This last Saturday, we met for the Nye Beach Writers Series at the Newport Visual Arts Center. Covering the paint-stained tables of the art classroom with red silk tablecloths and battery-powered candles, we welcomed our guest author of the month, R. Gregory Nokes, for a talk about his new book, Breaking Chains: Slavery on Trial in the Oregon Territory. I ran the book table. After intermission, I ran the open mic. I read several of my poems, people loved them, and I felt fabulous.
During the day, I had time to sit out in the sun with Annie, to take a nice long walk, to catch up on email, clean my kitchen, play a little piano, and watch a movie on TV.
Getting up Sunday morning was hard, but then I got to play the piano at church, sing with two wonderful groups of friends, and chat over tea and donuts in-between. Afterward, a quick trip to the store, where I ran into several friends, as usual, a ham and cheese sandwich for lunch, more piano, and more time in the sun before heading south to Yachats for the open mic.
Music, poetry and friends came together at the Green Salmon coffee shop, which is not open at night but allows us to use the space. Christmas lights still hung along the ocean-facing windows as we perched in our high wooden chairs. We laughed, we sang along, and we applauded performers taking the stage for the first time and veterans who came to try out new songs or just keep in practice. It was a safe place where people could screw up and nobody minded. “Do-over!” people would shout, and the performer would find the missing words or chords and finish in triumph.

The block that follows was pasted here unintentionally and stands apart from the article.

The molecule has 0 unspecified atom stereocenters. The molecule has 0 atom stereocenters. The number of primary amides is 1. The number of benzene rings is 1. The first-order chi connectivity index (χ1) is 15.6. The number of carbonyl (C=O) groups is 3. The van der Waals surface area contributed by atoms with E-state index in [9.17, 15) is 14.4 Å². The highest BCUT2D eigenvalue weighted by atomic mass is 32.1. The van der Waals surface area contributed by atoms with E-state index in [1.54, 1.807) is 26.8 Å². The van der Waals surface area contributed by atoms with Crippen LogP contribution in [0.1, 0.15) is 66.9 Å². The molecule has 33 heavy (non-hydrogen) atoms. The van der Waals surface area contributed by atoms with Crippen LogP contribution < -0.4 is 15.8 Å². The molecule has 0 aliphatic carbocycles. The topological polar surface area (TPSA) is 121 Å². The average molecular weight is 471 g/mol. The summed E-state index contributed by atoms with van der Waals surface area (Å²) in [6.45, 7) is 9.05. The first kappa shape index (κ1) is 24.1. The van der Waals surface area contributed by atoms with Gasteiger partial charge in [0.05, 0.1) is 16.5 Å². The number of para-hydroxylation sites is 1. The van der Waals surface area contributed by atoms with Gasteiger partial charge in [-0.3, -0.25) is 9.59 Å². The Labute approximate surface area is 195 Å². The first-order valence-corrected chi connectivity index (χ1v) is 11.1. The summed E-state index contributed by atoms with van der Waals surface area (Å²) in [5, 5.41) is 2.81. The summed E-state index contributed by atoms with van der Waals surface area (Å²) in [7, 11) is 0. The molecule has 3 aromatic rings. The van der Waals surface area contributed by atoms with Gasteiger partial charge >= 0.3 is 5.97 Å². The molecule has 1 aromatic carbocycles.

Then it was time to make the long dark drive home, passing only a few cars on the way, keeping a lookout for deer or raccoons crossing the road. Time to light up the pellet stove, snuggle with the dog and fall asleep to dreams of music, blue skies, and words for a new poem.
I awakened to sunshine, blueberry muffins and another day of words, music, dogs and the most beautiful place on earth.
This is why we moved here. Sometimes I get lonely. I miss Fred like crazy, but this is why I stay.
I haven’t posted here lately. I’m working on compiling the previous five years of posts into a “Best of Unleashed” book, which will eventually be available as an e-book. But I will still chime in here, too, because I can’t help myself. If you enjoy reading my blog, please recommend it to your friends. Thanks for coming. Have a beautiful day wherever you are.

Poets’ Concord: Where Everyone Speaks Poetry

While the rest of Newport, Oregon celebrated Loyalty Days with a carnival, a race, a parade, the crowning of a festival queen, and a field of flags honoring our veterans, and while freakishly hot weather brought scantily-clad crowds to beaches where it’s usually daring to go without a coat, hat and gloves, approximately 100 of us gathered at the Hallmark Inn and Resort last weekend to talk about poetry.
Poetry? Yes, poetry. Your average American will think you’re strange if you say you like poetry, stranger still if you tell them you’re an actual poet, but not here. The Northwest Poets’ Concord, now in its fifth year, is a wonderful three-day event in which we’re surrounded by our people. These are the kind of folks who spill their coffee or trip on the stairs and say, “Ah, there’s a poem in that.”